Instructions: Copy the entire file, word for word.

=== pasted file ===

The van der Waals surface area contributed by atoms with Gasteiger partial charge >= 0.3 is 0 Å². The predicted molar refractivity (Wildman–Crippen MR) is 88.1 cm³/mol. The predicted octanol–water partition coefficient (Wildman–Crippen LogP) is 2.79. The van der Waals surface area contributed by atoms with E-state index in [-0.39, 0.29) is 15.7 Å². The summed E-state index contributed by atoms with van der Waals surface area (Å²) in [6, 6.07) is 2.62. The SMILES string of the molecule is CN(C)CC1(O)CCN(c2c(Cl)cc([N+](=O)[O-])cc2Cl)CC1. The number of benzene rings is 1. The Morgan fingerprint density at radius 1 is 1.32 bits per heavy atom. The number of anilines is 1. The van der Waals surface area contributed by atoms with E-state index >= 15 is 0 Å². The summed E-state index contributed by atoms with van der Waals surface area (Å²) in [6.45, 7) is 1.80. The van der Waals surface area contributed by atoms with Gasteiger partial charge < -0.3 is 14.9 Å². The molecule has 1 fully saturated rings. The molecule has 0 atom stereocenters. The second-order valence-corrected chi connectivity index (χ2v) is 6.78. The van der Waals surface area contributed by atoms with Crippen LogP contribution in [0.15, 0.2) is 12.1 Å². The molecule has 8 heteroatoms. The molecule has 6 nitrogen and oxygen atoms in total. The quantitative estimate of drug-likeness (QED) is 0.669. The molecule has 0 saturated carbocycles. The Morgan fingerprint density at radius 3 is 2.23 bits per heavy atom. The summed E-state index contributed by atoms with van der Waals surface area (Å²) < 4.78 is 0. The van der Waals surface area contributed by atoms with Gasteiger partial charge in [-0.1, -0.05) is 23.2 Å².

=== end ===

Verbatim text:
The van der Waals surface area contributed by atoms with Gasteiger partial charge >= 0.3 is 0 Å². The predicted molar refractivity (Wildman–Crippen MR) is 88.1 cm³/mol. The predicted octanol–water partition coefficient (Wildman–Crippen LogP) is 2.79. The van der Waals surface area contributed by atoms with E-state index in [-0.39, 0.29) is 15.7 Å². The summed E-state index contributed by atoms with van der Waals surface area (Å²) in [6, 6.07) is 2.62. The SMILES string of the molecule is CN(C)CC1(O)CCN(c2c(Cl)cc([N+](=O)[O-])cc2Cl)CC1. The number of benzene rings is 1. The Morgan fingerprint density at radius 1 is 1.32 bits per heavy atom. The number of anilines is 1. The van der Waals surface area contributed by atoms with E-state index >= 15 is 0 Å². The summed E-state index contributed by atoms with van der Waals surface area (Å²) in [6.45, 7) is 1.80. The van der Waals surface area contributed by atoms with Gasteiger partial charge < -0.3 is 14.9 Å². The molecule has 1 fully saturated rings. The molecule has 0 atom stereocenters. The second-order valence-corrected chi connectivity index (χ2v) is 6.78. The van der Waals surface area contributed by atoms with Crippen LogP contribution in [0.15, 0.2) is 12.1 Å². The molecule has 8 heteroatoms. The molecule has 6 nitrogen and oxygen atoms in total. The quantitative estimate of drug-likeness (QED) is 0.669. The molecule has 0 saturated carbocycles. The Morgan fingerprint density at radius 3 is 2.23 bits per heavy atom. The summed E-state index contributed by atoms with van der Waals surface area (Å²) < 4.78 is 0. The van der Waals surface area contributed by atoms with Gasteiger partial charge in [-0.1, -0.05) is 23.2 Å².